A slew of water protection measures emerging to combat droughts suggests a shifting current.
We’re poised for real transformation, from investments in better, more equitable water infrastructure to the biggest river protection and restoration proposals in history,” says Tom Kiernan, the president of American Rivers, an advocacy group based in Washington, D.C. “This could be the year for historic wins.”
One notable effort is U.S. Rep. Mike Simpson’s plan to breach four dams on the lower Snake River in Washington state. Simpson’s proposal is a serious stab at resolving the Northwest’s “salmon wars,” as the Republican representative from Idaho calls them. When the four dams in question were built in the 1960s and ’70s they flooded 14,400 acres and decimated salmon and steelhead populations that migrate from the ocean to spawning habitats in the wilds of Idaho.
Simpson hopes to bundle his $33.5 billion proposal into President Joe Biden’s infrastructure bill. Admittedly, the plan faces an uphill battle with key senators in Washington state publicly rejecting the dam-breaching proposal.
But Simpson’s bill doesn’t stand alone. In Oregon, the proposed River Democracy Act would protect 4,600 miles of rivers under the Wild and Scenic River designation. Similar bills in Washington state and Montana would protect 464 and 336 river miles, respectively. And President Biden has pledged to conserve 30 percent of the nation’s lands and waters by 2030.
What’s behind all this concern? As the West enters its 21st year of drought, the value of water is becoming painfully clear. So is its looming scarcity. Reservoirs that millions depend on—Lake Mead for instance—are creeping closer and closer to acute shortages. By May this year, most of California had entered a “drought emergency.”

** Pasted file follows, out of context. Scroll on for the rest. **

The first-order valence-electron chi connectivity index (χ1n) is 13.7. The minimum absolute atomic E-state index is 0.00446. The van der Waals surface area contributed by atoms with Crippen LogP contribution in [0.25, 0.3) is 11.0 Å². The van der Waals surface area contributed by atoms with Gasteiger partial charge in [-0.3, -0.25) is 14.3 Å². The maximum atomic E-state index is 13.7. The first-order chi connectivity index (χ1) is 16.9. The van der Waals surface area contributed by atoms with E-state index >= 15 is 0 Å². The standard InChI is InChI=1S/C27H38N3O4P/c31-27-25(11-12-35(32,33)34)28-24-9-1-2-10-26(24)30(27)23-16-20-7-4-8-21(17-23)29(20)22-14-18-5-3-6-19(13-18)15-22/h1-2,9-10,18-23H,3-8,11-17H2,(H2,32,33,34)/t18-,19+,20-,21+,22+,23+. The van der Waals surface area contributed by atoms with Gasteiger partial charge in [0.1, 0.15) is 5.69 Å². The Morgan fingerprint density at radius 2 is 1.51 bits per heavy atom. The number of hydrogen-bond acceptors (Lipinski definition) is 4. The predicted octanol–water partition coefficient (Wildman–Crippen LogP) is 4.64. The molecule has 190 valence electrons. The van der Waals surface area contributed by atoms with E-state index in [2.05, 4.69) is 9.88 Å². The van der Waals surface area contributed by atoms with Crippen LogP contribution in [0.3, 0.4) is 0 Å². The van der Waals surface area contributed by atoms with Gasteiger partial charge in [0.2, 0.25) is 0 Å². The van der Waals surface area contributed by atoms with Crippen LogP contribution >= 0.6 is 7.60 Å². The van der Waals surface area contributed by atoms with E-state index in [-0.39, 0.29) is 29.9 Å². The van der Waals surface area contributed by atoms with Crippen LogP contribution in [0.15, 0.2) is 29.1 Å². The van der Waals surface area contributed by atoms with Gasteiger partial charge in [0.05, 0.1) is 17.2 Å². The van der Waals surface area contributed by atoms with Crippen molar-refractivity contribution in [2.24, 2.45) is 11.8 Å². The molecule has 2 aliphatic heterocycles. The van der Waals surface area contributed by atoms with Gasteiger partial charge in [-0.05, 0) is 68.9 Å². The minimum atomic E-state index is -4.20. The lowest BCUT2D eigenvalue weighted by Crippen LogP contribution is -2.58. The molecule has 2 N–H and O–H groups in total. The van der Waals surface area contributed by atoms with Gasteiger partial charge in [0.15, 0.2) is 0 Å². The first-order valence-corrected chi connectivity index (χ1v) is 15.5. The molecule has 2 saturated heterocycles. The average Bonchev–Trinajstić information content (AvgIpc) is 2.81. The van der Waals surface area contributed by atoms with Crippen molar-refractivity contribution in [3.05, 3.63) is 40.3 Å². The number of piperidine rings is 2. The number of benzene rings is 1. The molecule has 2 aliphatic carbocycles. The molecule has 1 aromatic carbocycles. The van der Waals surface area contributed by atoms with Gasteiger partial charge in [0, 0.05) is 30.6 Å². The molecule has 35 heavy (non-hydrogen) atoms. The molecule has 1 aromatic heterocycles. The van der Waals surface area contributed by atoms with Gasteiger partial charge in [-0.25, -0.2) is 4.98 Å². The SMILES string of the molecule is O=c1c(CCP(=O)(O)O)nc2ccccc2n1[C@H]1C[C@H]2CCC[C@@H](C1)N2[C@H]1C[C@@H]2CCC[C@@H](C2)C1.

“Water quantity and flow is just increasingly becoming super important,” says Jerry White, the Spokane Riverkeeper in Washington state.
While it’s hard to say whether 2021 is a unique year in the river advocacy world, it’s obvious “threats to rivers are greater than ever,” says John DeVoe, executive director of Oregon-based WaterWatch. While that’s dire news, DeVoe points to a note of hope. More “indigenous people are executing their rights in ways that they didn’t previously.”
Exactly right, says Shannon Wheeler, chairman of the Nez Perce Tribe, one of two tribes with treaty rights to the fish in the Snake River. In past decades the Nez Perce have poured millions of dollars into salmon recovery by growing hatchery fish and improving habitat. The tribe supports Simpson’s ambitious proposal.
“We can change,” says Wheeler. “But can the salmon change?”
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